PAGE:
# How do I set up the tridiagonal matrix for a heat diffusion with layers of different thermal diffusivity?

I have Scala code that recreates the Crank-Nicolson solutions for the diffusion equations, and matches 'Excel for Scientists and Engineers' (Joe Billo, Wiley).

However, I would like to be able to replicate the results from H. Asan's 'Numerical computation of time lags and decrement factors' (including the decrement factor with very thin materials) and also the multi-layer positioning results from the BS2013 paper 'Optimizing insulation-thermal mass layer distribution from maximum time lag and minimum decrement factor point of view'.

Both papers suggest that Crank-Nicolson is at the heart of the approach, however there is a complexity with the treatment of energy flow at the outer and inner surface, and with different material layers, that are not covered in the simple diffusion treatments that I found.

How do I set up the matrix - or how do I connect a series of such matrices together?

I had thought that perhaps a simple treatment would give a given wall thickness a behavior like a delay factor and an amplitude scaling - but it does not seem to be possible to do this and sum the phase delays and multiply the decrements, because the results above suggest that the ordering is not transitive.

How can I proceed - given that I'm a lot better at coding than solving PDEs.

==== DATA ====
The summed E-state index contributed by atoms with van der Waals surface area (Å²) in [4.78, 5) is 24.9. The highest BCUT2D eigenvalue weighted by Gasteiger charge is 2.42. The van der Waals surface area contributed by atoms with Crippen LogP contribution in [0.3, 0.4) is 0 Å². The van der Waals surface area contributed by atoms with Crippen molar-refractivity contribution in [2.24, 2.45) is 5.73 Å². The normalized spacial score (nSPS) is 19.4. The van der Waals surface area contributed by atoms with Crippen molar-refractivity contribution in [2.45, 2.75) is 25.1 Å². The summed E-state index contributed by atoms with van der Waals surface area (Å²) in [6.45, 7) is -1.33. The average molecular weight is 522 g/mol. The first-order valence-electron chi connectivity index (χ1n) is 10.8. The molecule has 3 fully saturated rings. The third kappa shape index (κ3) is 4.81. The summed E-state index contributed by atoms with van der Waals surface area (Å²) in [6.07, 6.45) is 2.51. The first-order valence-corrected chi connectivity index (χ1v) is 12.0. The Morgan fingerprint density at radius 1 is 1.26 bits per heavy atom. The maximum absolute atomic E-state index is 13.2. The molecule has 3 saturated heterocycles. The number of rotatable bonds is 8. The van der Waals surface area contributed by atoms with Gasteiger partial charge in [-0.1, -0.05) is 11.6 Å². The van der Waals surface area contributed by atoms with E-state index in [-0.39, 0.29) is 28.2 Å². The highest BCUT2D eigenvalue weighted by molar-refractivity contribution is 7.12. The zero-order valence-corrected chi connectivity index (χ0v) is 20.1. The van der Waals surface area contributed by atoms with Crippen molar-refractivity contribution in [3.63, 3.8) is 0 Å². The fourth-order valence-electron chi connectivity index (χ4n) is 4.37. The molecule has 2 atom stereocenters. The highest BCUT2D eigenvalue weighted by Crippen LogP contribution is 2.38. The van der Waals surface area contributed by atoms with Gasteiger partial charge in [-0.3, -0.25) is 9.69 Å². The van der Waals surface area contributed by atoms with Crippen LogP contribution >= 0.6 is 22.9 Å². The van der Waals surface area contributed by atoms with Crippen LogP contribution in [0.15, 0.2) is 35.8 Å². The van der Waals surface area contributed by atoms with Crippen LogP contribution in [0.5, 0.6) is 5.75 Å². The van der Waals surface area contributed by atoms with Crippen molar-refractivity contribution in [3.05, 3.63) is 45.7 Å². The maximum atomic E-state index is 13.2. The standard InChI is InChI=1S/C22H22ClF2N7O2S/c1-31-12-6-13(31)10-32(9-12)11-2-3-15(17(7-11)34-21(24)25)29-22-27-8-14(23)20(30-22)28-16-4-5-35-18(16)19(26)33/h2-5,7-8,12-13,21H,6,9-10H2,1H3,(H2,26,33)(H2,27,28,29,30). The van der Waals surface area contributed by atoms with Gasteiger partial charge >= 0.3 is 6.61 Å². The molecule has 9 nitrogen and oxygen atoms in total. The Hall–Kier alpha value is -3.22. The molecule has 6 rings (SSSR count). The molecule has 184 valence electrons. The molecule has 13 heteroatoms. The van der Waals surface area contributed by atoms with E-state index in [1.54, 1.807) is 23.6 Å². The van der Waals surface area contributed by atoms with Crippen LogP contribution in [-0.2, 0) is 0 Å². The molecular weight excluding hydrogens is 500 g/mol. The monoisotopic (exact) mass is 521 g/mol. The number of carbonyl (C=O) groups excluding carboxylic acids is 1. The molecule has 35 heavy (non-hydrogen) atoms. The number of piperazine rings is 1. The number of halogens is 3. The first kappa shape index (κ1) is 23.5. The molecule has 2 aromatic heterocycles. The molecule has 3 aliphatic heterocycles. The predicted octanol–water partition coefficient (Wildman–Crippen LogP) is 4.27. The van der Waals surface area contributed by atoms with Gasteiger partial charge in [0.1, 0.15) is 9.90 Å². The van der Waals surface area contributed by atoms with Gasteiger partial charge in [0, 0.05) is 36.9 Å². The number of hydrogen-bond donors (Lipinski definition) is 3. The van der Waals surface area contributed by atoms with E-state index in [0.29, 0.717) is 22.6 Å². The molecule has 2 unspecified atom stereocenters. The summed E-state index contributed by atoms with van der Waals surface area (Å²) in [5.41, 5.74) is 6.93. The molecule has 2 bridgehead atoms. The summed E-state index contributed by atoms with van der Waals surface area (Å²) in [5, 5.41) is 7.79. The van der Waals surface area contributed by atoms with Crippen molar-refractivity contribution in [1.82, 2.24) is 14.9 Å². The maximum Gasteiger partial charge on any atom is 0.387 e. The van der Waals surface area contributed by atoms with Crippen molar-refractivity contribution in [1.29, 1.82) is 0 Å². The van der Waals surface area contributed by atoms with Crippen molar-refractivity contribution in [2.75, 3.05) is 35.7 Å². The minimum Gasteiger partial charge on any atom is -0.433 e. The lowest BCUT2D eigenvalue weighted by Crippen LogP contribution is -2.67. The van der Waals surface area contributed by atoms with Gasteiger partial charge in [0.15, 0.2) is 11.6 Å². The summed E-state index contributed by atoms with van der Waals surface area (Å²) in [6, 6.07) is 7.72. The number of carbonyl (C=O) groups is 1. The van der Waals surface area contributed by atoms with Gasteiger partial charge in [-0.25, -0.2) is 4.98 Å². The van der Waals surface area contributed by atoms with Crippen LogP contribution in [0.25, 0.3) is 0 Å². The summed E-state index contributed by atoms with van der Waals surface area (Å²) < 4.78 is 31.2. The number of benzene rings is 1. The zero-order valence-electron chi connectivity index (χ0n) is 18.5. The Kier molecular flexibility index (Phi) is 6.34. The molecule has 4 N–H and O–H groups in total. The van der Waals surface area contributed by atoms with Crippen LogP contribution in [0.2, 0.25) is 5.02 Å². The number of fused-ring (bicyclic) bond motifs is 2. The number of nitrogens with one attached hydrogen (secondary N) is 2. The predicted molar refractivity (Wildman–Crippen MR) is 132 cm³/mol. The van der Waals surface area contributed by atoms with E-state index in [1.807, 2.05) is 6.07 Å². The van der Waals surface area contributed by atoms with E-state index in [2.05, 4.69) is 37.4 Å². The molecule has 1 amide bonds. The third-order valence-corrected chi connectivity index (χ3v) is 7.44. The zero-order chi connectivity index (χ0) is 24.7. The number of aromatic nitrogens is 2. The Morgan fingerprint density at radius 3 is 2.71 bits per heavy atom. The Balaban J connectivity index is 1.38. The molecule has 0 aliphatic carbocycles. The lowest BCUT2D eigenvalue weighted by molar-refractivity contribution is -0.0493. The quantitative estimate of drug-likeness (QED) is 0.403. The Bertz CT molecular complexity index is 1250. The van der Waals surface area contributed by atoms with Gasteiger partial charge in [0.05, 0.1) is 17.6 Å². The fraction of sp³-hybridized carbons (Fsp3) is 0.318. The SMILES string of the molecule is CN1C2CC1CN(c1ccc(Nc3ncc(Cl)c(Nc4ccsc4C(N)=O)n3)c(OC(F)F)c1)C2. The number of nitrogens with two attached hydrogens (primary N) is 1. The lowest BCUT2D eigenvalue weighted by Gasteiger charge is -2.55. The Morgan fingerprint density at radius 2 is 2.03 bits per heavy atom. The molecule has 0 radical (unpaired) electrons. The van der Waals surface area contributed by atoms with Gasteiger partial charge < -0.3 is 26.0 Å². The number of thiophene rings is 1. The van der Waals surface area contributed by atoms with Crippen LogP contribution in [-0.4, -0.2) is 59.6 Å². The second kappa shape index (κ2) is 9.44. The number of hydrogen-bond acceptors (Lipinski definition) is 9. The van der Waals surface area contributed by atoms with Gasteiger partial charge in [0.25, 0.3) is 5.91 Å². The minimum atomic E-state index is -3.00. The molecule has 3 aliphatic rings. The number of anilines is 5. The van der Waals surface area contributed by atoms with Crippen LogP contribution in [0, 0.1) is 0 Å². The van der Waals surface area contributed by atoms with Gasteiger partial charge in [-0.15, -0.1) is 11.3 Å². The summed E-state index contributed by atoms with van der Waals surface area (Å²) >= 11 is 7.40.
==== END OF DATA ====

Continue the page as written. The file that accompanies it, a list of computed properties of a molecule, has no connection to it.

The heat equation for non-constant coefficients, which is more or less what you're doing here, takes the form, $$\frac{\partial\psi}{\partial t}=\nabla\cdot\left(\kappa\nabla\psi\right)$$ We can simplify by using a single dimension: $$\frac{\partial\psi}{\partial t}=\frac{\partial}{\partial x}\left(\kappa\frac{\partial\psi}{\partial x}\right)$$ Rather than applying the derivative operator to the term in the parenthesis (to get a diffusive term & an advective term), we discretize here (though I heartily encourage you to work through the math to get this next equation) to obtain \begin{align} \frac{\psi^{n+1}-\psi^n}{dt}&=\frac1{2dx^2}\left(\kappa_{i+1/2}\left[\psi_{i+1}^{n+1}-\psi_i^{n+1}\right]-\kappa_{i-1/2}\left[\psi^{n+1}_i-\psi^{n+1}_{i-1}\right]\right)\\ &+\frac1{2dx^2}\left(\kappa_{i+1/2}\left[\psi_{i+1}^{n}-\psi_i^{n}\right]-\kappa_{i-1/2}\left[\psi^{n}_i-\psi^{n}_{i-1}\right]\right) \end{align} where $$\kappa_{i+1/2}=\frac{1}{2}\left(\kappa_{i+1}+\kappa_i\right)$$ You can solve for the $$\psi^{n+1}$$ terms, $$-\delta\kappa_{i+1/2}\psi^{n+1}_{i+1}+ \left(1+\delta\left(\kappa_{i+1/2}+\kappa_{i-1/2}\right)\right)\psi^{n+1}_i-\delta\kappa_{i-1/2}\psi^{n+1}_{i-1}=RHS$$ where $$\delta=dt/2dx^2$$ and $$RHS$$ contains the $$\psi^n$$ terms; this is solved as the normal constant-coefficient case. However, you would need to generate the $$\kappa(x)\to\kappa_i$$ mapping, just as you do for $$\psi(x)\to\psi_i$$.
You can test this by letting \begin{align} \kappa(x)&=1+\left(\frac x5\right)^2 \\ \psi(x,0)&=\begin{cases}15 & x<0 \\ 20 & x=0 \\ 25 & x>0\end{cases} \end{align} As you let $$\psi(x,t)$$ evolve, you'll find that the solution tends to the stationary form $$\psi(x,t)=20\left(1+\frac1\pi\tan^{-1}\left(\frac x5\right)\right)$$ I ran this to $$t=4$$ and got decent results, you may want to run longer. The above solution can be derived by letting $$\partial_t\psi=0$$ and solving the resulting ODE by normal techniques.